Saturday, April 24, 2010

Why Is Whining Easier?

My friend Doris gave me a gentle nudge this morning ... I haven't posted a message for a week.  I could plead busyness but the truth is stranger than that.  Things are going so perfectly I don't have anything to whine about.  Which makes me wonder why whining is so much easier than ... what is the opposite of whining ... bragging? 

That's the problem ... talking about the perfection of life seems like bragging ... like the hubris of tempting the gods.  But why shouldn't we talk as freely about all the goodness that comes our way as the trials and tribulations that make us reach out for the comfort of others?  Currently I am bowled over by the perfection of my life.  And while I know that "this, too, shall pass," if I don't revel in the gloriousness of this present abundance, aren't I just inviting it to leave?  Shouldn't I speak each instance of perfection just as much as I examine each moment of darkness.  Isn't perfection lurking in both?  While we know each trial contains a gift and a lesson and part of our spiritual journey is to find and appreciate the perfection of those trials, we ... or at least I ... almost skip over the glorious moments as if they are only gifts and don't carry their own lessons.

My life right now is perfect in so many ways but perhaps the most challenging for me to accept is "the house."  After my husband died three years ago and his income was lost as well as most of mine as I cared for him, I decided to let my house go into foreclosure.  My penance for this financially irresponsible act was to live my life as a renter, or so it seemed.  But, as I transitioned from renting in Colorado to renting in California, something happened which I can only view as the Universe intervening.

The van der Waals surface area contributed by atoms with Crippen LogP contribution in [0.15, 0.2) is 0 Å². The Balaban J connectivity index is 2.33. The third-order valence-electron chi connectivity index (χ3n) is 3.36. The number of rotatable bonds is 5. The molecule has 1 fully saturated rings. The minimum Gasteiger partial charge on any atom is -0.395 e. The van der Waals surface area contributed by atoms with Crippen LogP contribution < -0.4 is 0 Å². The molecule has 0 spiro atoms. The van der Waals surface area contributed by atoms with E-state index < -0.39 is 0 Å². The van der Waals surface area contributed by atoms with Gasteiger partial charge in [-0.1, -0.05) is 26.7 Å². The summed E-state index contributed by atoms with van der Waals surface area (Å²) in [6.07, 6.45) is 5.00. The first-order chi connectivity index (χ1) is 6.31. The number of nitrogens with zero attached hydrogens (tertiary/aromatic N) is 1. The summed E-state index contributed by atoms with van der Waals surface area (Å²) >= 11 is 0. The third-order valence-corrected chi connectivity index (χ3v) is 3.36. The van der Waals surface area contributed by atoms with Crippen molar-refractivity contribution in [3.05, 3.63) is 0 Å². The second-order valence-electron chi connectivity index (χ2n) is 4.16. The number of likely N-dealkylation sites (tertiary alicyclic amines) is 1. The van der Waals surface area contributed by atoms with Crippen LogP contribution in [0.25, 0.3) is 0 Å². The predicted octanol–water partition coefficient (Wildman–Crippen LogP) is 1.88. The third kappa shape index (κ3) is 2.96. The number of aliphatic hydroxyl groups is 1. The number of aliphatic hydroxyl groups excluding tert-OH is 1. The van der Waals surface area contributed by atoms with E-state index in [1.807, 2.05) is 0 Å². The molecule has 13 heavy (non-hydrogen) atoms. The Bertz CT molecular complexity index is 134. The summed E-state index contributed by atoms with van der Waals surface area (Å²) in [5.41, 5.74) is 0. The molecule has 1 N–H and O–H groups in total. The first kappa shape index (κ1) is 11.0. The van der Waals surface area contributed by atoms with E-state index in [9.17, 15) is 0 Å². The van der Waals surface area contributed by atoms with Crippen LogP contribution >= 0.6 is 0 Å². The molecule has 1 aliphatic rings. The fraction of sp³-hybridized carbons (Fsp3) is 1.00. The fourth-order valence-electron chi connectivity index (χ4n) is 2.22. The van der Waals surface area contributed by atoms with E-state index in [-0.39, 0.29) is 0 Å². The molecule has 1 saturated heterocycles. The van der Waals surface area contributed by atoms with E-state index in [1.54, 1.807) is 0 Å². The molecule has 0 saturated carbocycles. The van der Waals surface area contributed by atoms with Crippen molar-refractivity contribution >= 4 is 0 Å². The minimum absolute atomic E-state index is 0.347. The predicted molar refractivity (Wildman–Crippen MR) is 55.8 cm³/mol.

Here's the storyline:  I fell in love with a house on March 23rd but knew there was no way that I could qualify for a mortgage.  So I tried to get a lease option but the sellers didn't want that.  I gave up, moved on, tried to forget about it.  Yet, through a series of miracles, one month, to the day, later I had a pre-qualification letter on a loan and was in escrow. 

There are so many ways this story wouldn't have happened that it has to be a miracle.   If the rental market here in the foothills hadn't been practically non-existent, I wouldn't have considered buying.  If a real estate agent hadn't asked me if I was sure I couldn't qualify for a loan, I wouldn't have even considered the possibility.  If a mortgage banker, called at random, hadn't checked on the details of my foreclosure and realized that I was now in the "safe" zone, I wouldn't have bothered trying.  And, most amazingly of all, if an absolutely spectacular house hadn't sat on the market gradually dropping in price till it reached my price range, it never would have happened.  I swear it was waiting for me.

And, the lesson in all of this can only be gratitude and a great longing to be worthy of this miracle.

About the image:  this is the view from my new front porch ... or at least it will be in about a month assuming all goes well with escrow.


  1. Wonderful to have your words today. I don't ever think of what you write as whining. Nor is its opposite necessarily bragging. Each of us is, I think, entitled to share our joys. Happiness begets happiness.

    A big congratulations on "the house"! Just fabulous. I must say, that view is stunning. Who could not have joy on waking to that?!


  2. Ah lovely Joyce -- it isn't bragging -- you're celebrating life for all it's worth. And you are so right -- your vision of 'good fortune' will pass you by if you don't claim it!

    Love the view -- WOW! I vote our first 'wild women of wonder' meet at your house.

    Okay -- so I just made up that name and I just created a 'first' -- but then, we didn't do it this spring!

    Hugs and congratulations! Ask for what you want and the universe delivers!



  3. So good to read your blog and celebrate your joys with you. How wonderful to sit in what is perfection of life. By all means share with us and the world it serves as a well needed reminder for us. Doris